Monday, September 21, 2015

TIFF 2015: Sherpa

Sherpa is an excellent documentary about the avalanche on Everest that killed 16 Sherpas and threw the year's climbing season into question. And the film is mainly about which of those two consequences matters more.

With gorgeous cinematography, the film introduces us to the Sherpa community that serves the expedition companies bringing Western climbers to conquer the mountain. The locals revere the mountain and question whether the foreign visitors respect either it or them. For many years the Sherpas have done the vast majority of the back-breaking and life-threatening labour needed to support an expedition: carrying loads of equipment and supplies to Base Camp and the successive camps up the mountain that support a summit attempt, fixing the ropes and ladders that climbers depend on to reduce the risk to their lives, and providing more creature comforts to those in Base Camp than one might expect. Reaching the summit of Everest is certainly very difficult, and carries substantial risk, but what the Sherpas do is an order of magnitude more difficult and dangerous. Despite this, the Sherpas have been taken for granted and poorly paid, while the foreign expedition companies and the Nepalese government collect the lion's share of the huge fees paid to climb. Over time the Sherpas have become more and more uncomfortable about this.

In 2013 there was a violent disagreement between Sherpas and western climbers that brought some of this long-term resentment to the surface.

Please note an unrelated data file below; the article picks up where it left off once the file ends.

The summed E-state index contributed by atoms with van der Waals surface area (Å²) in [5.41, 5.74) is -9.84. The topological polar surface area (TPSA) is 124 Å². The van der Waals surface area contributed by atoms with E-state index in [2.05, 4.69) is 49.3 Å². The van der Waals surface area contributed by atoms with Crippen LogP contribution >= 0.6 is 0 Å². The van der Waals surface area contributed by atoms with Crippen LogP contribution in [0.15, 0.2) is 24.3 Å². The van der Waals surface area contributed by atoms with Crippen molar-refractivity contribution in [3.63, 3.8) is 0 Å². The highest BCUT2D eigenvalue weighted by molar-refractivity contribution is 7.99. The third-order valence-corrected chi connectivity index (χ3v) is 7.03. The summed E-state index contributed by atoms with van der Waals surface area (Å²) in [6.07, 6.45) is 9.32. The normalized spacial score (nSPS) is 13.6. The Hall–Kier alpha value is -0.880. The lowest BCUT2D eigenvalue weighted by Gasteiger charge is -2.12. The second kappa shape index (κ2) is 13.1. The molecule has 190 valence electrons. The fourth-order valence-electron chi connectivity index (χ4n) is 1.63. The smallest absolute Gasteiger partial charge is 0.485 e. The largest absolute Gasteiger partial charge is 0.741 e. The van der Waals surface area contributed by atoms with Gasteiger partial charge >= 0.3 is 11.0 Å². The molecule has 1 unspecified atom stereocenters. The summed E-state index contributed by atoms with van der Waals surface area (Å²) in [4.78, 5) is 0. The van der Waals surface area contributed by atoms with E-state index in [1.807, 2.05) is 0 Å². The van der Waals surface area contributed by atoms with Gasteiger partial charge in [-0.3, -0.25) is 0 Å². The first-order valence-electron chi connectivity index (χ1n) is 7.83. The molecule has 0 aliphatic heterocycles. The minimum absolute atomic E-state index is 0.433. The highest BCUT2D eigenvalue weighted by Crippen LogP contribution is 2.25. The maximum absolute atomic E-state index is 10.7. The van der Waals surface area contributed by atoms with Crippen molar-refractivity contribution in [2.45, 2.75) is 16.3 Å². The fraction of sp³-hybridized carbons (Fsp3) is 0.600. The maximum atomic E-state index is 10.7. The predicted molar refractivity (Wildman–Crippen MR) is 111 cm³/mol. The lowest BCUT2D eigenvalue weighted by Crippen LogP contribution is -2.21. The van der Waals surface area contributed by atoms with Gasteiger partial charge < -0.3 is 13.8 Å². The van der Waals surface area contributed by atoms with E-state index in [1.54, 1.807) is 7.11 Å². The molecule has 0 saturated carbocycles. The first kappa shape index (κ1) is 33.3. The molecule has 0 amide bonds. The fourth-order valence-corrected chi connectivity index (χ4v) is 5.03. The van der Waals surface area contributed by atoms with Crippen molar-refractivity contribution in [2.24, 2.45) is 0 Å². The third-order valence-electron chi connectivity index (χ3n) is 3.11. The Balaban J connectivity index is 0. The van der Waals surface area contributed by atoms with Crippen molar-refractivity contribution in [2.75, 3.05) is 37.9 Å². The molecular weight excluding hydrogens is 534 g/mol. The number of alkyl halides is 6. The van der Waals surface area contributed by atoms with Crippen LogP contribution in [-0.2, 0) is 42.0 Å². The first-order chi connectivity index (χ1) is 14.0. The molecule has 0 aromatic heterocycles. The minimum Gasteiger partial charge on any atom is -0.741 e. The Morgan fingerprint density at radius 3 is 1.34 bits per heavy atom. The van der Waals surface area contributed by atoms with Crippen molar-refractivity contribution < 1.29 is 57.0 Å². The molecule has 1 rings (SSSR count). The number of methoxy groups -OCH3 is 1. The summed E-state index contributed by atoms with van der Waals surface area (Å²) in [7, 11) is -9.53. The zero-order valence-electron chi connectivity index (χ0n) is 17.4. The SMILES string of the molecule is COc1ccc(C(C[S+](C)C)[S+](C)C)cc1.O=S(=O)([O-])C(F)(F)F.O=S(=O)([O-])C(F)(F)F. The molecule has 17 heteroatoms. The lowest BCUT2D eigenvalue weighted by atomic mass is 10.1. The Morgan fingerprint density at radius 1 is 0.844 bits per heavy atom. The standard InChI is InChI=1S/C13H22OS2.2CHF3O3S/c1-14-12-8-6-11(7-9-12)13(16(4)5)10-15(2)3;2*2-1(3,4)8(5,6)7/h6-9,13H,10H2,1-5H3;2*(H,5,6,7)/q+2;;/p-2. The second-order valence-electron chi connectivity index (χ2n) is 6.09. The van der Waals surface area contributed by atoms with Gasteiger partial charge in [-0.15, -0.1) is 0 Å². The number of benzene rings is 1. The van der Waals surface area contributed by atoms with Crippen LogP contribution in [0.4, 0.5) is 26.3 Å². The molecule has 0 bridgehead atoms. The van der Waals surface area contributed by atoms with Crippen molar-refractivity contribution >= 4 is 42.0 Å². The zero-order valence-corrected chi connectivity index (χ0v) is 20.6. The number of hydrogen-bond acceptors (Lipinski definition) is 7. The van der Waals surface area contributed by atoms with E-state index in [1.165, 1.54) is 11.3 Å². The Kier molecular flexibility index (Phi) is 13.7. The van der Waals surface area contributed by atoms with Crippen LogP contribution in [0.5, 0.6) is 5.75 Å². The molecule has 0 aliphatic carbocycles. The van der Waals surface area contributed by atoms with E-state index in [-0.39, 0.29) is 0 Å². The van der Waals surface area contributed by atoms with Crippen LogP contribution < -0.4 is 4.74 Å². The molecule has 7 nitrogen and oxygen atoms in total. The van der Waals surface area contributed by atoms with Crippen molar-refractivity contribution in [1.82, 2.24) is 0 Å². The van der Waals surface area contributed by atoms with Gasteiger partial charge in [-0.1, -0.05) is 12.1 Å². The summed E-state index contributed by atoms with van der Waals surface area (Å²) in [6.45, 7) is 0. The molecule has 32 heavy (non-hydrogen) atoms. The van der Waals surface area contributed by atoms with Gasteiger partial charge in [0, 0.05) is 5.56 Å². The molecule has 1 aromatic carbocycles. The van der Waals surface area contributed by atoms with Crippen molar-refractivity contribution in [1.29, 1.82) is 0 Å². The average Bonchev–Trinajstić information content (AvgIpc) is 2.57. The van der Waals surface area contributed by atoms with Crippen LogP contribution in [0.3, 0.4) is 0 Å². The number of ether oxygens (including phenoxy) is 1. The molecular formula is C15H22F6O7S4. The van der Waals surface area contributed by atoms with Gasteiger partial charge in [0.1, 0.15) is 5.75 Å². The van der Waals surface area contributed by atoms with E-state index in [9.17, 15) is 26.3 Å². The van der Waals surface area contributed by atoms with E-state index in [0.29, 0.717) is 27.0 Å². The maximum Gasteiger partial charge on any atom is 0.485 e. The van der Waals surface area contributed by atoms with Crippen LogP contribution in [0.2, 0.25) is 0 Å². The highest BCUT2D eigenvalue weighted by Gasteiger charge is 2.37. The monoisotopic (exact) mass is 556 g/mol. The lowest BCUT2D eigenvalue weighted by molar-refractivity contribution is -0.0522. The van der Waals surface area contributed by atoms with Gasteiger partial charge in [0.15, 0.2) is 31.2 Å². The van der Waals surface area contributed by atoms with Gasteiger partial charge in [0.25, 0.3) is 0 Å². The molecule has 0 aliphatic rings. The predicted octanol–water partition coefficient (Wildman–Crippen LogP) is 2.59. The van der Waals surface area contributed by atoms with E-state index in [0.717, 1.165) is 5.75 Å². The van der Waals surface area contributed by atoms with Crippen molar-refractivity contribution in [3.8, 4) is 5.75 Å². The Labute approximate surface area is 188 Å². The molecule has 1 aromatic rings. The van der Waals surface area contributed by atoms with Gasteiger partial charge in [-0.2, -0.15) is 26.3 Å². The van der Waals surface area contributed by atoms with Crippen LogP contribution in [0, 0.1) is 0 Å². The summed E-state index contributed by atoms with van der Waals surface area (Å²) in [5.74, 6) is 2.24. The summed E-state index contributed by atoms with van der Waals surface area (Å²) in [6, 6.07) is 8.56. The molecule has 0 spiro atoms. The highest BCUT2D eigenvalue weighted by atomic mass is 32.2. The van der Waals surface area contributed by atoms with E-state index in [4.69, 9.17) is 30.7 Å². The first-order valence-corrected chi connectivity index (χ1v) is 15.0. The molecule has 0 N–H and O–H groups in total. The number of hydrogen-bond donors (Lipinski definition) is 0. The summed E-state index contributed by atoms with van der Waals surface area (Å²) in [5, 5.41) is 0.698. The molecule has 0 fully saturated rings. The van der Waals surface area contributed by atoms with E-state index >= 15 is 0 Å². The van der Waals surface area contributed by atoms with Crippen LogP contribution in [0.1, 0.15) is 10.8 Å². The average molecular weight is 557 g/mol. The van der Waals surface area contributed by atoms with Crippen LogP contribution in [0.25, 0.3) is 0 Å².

The most dangerous part of an Everest climb is the traversal of the Khumbu Icefall. This section of unstable ice is really an ice waterfall that slowly flows down the mountain, and can give way at any time. The path across it is made up of ladders set up by the Sherpas. It is so unstable that crossing is normally done at night, when the cooler temperatures make the ice less dodgy.

On April 18, 2014 an avalanche near Base Camp killed 16 Sherpas. In the aftermath there was some disagreement between the locals and the foreigners about how best to rescue survivors and recover bodies, and whether or not to continue with the climbing season. In the end all expeditions were cancelled, allowing the Sherpas to respect their fallen friends and relatives, and allowing the mountain to rest and recover. Some of the Western climbers were not very understanding of this decision, and were misled by the expedition leader into thinking a small group of Sherpas were militant trouble-makers, threatening others into not working. The reality was that the Sherpas as a group did not want to climb any more that year, out of both respect for the dead and the mountain, and fear for their own safety.

Climbing on Everest has become a complete shit show, with too many climbers trying to summit each year, some of them less than properly qualified. This results in traffic jams going up to the summit, and bad decisions to continue on beyond the point where it becomes dangerous to do so leading to more deaths. The foreign expedition companies and the Nepalese government seem to care more about the money they collect than the well-being of the Sherpas. While the conflict in 2014 has led to some improvements (better pay and benefits for the Sherpas and the families of those who die on the mountain), the basic equation has not changed enough. The Nepalese government needs to tighten the rules around climbing, to greatly reduce the number of attempts allowed, require some reasonable qualifications from those who attempt to summit, and do more to reduce the risks for those who do the lion's share of the work.

OK, I went off on a bit of a rant there. This is a very good and important film about an issue I care about. I hope it promotes better understanding of the harm that an out of control climbing industry on Everest is doing to the mountain and the people who live there.

TIFF Overview

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